In Canada, the pope on a mission of reconciliation with the natives
Eva Deschamps / July 25, 2022
Towards a historic apology? Pope Francis is visiting a former residential school for indigenous people in Canada on Monday, where he may renew his request for forgiveness for the Church's role for more than a century in the abuse of thousands of children.
The 85-year-old pontiff arrived Sunday in Edmonton, Alberta, for a six-day visit to the country, awaited for years by the First Nations, Métis and Inuit peoples.
At the heart of this penitential pilgrimage, the painful chapter of the residential schools for native children, a system of cultural assimilation that has caused at least 6000 deaths between the late nineteenth century and the 1990s and created a trauma for several generations.
The Canadian government, which has paid billions of dollars in reparations to former students, formally apologized 14 years ago for setting up these schools to "kill the Indian in the heart of the child.
And the Anglican Church followed suit. But the Catholic Church, in charge of more than 60% of these residential schools, has always refused to do so until now.
In April, everything changed with the apology of Pope Francis who promised to come to Canada. Thousands of aboriginal people are now waiting for an apology on their land
Francis will travel at 10:00 a.m. to Maskwacis, an aboriginal reserve about 100 km south of Edmonton, where the former Ermineskin residential school, one of the largest in Canada, opened from 1895 to 1975, is located.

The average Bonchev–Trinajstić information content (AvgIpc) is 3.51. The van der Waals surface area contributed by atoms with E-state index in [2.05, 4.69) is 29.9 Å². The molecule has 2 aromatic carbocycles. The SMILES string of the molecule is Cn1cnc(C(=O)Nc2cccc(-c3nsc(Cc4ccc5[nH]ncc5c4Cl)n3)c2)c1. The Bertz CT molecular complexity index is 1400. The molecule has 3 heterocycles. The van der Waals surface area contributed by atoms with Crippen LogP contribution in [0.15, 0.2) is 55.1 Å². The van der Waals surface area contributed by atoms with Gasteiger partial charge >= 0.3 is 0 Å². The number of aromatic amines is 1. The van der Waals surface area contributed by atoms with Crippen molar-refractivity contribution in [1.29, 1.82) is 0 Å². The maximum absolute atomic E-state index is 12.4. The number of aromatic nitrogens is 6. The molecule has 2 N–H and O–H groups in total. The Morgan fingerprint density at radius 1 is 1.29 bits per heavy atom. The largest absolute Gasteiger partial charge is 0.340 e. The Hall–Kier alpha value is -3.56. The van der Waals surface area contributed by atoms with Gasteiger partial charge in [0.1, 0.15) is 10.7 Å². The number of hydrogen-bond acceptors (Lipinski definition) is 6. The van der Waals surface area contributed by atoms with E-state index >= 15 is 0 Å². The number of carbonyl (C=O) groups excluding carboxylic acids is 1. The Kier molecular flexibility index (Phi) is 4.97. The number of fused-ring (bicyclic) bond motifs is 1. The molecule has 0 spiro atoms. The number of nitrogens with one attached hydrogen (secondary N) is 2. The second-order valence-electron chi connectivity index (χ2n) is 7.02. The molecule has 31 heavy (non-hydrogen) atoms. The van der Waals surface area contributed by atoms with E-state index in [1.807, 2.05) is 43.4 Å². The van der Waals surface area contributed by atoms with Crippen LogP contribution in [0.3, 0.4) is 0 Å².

After a silent prayer in the cemetery, he will deliver his first speech, in Spanish, to thousands of people, including former residential school students.
Psychological help will be offered to participants from all over the country.
The pope will then go at 4:30 p.m. to Edmonton's Sacred Heart of the First Peoples Church, one of the city's oldest, rebuilt after a fire in 2020.
There he will give a second speech to the indigenous communities.
I hope this visit is the beginning of a change in history and a way for us to begin our journey of healing, George Arcand Jr., Grand Chief of the Confederacy of Treaty Six First Nations, told Canadian public television.
In April, the Holy Father apologized for the first time in the Vatican for the role played by the Church in the 130 residential schools in the country, criticizing the ideological colonization and the action of assimilation of which so many children were victims.
Some 150,000 indigenous children were forcibly enrolled in these schools, where they were cut off from their families, language and culture and often subjected to physical, psychological and sexual abuse.
Little by little, Canada is opening its eyes to this past described as cultural genocide by a national commission of inquiry: the discovery of more than 1,300 anonymous graves in 2021 near these residential schools has created a shock wave.
The long-awaited papal visit has raised the hopes of some survivors and their families. Many are also hoping for symbolic gestures, such as the repatriation of some of the indigenous artifacts that have been kept in the Vatican for decades.
For me, it means a lot that he came. I think at some point you have to forgive, even though a lot of things were taken away from us, said Deborah Greyeyes, a 71-year-old Edmontonian from a Cree community (the largest Aboriginal group in the country).
On Tuesday, the Pope will celebrate Mass at Edmonton's Commonwealth Stadium and travel to Lac Sainte-Anne, site of a major annual pilgrimage. He will then travel to Quebec City on Wednesday before a final stop on Friday in Iqaluit, Nunavut, a city in Canada's far north in the Arctic archipelago.
Still weakened by knee pain, the Argentinean Jesuit appeared Sunday in a wheelchair but smiling upon his arrival in Edmonton. His program was arranged to limit his movements, according to the organizers.